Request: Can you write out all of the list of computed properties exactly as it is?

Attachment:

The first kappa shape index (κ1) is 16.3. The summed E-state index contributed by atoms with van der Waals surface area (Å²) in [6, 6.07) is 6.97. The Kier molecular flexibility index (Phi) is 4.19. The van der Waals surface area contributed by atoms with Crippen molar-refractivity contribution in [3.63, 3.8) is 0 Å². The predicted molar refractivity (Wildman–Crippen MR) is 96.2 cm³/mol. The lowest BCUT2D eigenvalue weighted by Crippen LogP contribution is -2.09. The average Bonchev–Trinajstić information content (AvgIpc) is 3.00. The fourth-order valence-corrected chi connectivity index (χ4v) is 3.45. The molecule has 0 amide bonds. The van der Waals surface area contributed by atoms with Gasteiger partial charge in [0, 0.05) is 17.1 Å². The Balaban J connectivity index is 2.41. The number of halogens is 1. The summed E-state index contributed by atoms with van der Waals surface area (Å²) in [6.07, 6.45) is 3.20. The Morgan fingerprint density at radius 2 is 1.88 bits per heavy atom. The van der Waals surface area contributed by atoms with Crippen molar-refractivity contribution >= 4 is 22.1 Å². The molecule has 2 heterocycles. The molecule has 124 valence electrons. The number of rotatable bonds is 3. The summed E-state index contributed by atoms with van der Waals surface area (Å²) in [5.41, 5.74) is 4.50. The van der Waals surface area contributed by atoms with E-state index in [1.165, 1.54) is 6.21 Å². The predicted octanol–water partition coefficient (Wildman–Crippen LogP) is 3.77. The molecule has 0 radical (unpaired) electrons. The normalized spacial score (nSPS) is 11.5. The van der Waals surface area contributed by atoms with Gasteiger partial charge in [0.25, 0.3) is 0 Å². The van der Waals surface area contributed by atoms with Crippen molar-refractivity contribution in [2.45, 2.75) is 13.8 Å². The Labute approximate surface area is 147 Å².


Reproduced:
The first kappa shape index (κ1) is 16.3. The summed E-state index contributed by atoms with van der Waals surface area (Å²) in [6, 6.07) is 6.97. The Kier molecular flexibility index (Phi) is 4.19. The van der Waals surface area contributed by atoms with Crippen molar-refractivity contribution in [3.63, 3.8) is 0 Å². The predicted molar refractivity (Wildman–Crippen MR) is 96.2 cm³/mol. The lowest BCUT2D eigenvalue weighted by Crippen LogP contribution is -2.09. The average Bonchev–Trinajstić information content (AvgIpc) is 3.00. The fourth-order valence-corrected chi connectivity index (χ4v) is 3.45. The molecule has 0 amide bonds. The van der Waals surface area contributed by atoms with Gasteiger partial charge in [0, 0.05) is 17.1 Å². The Balaban J connectivity index is 2.41. The number of halogens is 1. The summed E-state index contributed by atoms with van der Waals surface area (Å²) in [6.07, 6.45) is 3.20. The Morgan fingerprint density at radius 2 is 1.88 bits per heavy atom. The van der Waals surface area contributed by atoms with Crippen molar-refractivity contribution >= 4 is 22.1 Å². The molecule has 2 heterocycles. The molecule has 124 valence electrons. The number of rotatable bonds is 3. The summed E-state index contributed by atoms with van der Waals surface area (Å²) in [5.41, 5.74) is 4.50. The van der Waals surface area contributed by atoms with E-state index in [1.165, 1.54) is 6.21 Å². The predicted octanol–water partition coefficient (Wildman–Crippen LogP) is 3.77. The molecule has 0 radical (unpaired) electrons. The normalized spacial score (nSPS) is 11.5. The van der Waals surface area contributed by atoms with Gasteiger partial charge in [0.25, 0.3) is 0 Å². The van der Waals surface area contributed by atoms with Crippen molar-refractivity contribution in [2.45, 2.75) is 13.8 Å². The Labute approximate surface area is 147 Å².